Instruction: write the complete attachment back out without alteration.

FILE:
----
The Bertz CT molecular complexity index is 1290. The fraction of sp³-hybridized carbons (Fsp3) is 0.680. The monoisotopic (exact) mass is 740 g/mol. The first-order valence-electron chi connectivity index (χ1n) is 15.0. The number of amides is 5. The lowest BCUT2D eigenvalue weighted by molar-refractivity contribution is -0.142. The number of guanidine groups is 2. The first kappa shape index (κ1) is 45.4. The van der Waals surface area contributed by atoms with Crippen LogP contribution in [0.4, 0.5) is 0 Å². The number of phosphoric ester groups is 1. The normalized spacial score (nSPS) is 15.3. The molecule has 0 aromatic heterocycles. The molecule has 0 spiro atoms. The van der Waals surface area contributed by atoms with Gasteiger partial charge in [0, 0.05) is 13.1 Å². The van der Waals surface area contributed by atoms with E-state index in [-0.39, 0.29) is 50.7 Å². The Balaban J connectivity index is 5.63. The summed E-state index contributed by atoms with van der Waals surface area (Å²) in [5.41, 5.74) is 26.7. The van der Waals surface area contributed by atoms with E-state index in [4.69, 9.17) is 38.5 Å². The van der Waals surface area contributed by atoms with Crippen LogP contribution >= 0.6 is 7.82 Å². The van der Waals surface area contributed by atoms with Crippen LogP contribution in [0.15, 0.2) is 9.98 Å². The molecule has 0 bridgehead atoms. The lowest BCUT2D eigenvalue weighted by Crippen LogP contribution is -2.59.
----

The Bertz CT molecular complexity index is 1290. The fraction of sp³-hybridized carbons (Fsp3) is 0.680. The monoisotopic (exact) mass is 740 g/mol. The first-order valence-electron chi connectivity index (χ1n) is 15.0. The number of amides is 5. The lowest BCUT2D eigenvalue weighted by molar-refractivity contribution is -0.142. The number of guanidine groups is 2. The first kappa shape index (κ1) is 45.4. The van der Waals surface area contributed by atoms with Crippen LogP contribution in [0.4, 0.5) is 0 Å². The number of phosphoric ester groups is 1. The normalized spacial score (nSPS) is 15.3. The molecule has 0 aromatic heterocycles. The molecule has 0 spiro atoms. The van der Waals surface area contributed by atoms with Gasteiger partial charge in [0, 0.05) is 13.1 Å². The van der Waals surface area contributed by atoms with E-state index in [-0.39, 0.29) is 50.7 Å². The Balaban J connectivity index is 5.63. The summed E-state index contributed by atoms with van der Waals surface area (Å²) in [5.41, 5.74) is 26.7. The van der Waals surface area contributed by atoms with E-state index in [4.69, 9.17) is 38.5 Å². The van der Waals surface area contributed by atoms with Crippen LogP contribution >= 0.6 is 7.82 Å². The van der Waals surface area contributed by atoms with Crippen LogP contribution in [0.15, 0.2) is 9.98 Å². The molecule has 0 bridgehead atoms. The lowest BCUT2D eigenvalue weighted by Crippen LogP contribution is -2.59.